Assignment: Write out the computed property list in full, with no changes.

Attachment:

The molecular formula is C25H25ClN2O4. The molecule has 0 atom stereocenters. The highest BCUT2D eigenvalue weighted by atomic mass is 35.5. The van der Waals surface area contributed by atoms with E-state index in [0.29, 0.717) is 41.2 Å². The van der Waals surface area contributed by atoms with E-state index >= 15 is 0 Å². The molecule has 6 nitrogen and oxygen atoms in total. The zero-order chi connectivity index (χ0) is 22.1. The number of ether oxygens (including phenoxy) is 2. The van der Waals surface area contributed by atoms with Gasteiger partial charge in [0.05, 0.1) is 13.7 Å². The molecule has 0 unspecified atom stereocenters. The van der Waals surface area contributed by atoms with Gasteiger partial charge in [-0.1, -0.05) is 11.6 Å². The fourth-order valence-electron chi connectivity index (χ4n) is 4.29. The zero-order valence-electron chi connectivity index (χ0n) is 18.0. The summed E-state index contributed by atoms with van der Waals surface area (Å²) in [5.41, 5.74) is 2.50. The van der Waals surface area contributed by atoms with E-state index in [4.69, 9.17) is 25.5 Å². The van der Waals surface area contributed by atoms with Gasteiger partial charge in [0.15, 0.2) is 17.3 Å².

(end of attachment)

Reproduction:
The molecular formula is C25H25ClN2O4. The molecule has 0 atom stereocenters. The highest BCUT2D eigenvalue weighted by atomic mass is 35.5. The van der Waals surface area contributed by atoms with E-state index in [0.29, 0.717) is 41.2 Å². The van der Waals surface area contributed by atoms with E-state index >= 15 is 0 Å². The molecule has 6 nitrogen and oxygen atoms in total. The zero-order chi connectivity index (χ0) is 22.1. The number of ether oxygens (including phenoxy) is 2. The van der Waals surface area contributed by atoms with Gasteiger partial charge in [0.05, 0.1) is 13.7 Å². The molecule has 0 unspecified atom stereocenters. The van der Waals surface area contributed by atoms with Gasteiger partial charge in [-0.1, -0.05) is 11.6 Å². The fourth-order valence-electron chi connectivity index (χ4n) is 4.29. The zero-order valence-electron chi connectivity index (χ0n) is 18.0. The summed E-state index contributed by atoms with van der Waals surface area (Å²) in [5.41, 5.74) is 2.50. The van der Waals surface area contributed by atoms with E-state index in [4.69, 9.17) is 25.5 Å². The van der Waals surface area contributed by atoms with Gasteiger partial charge in [0.15, 0.2) is 17.3 Å².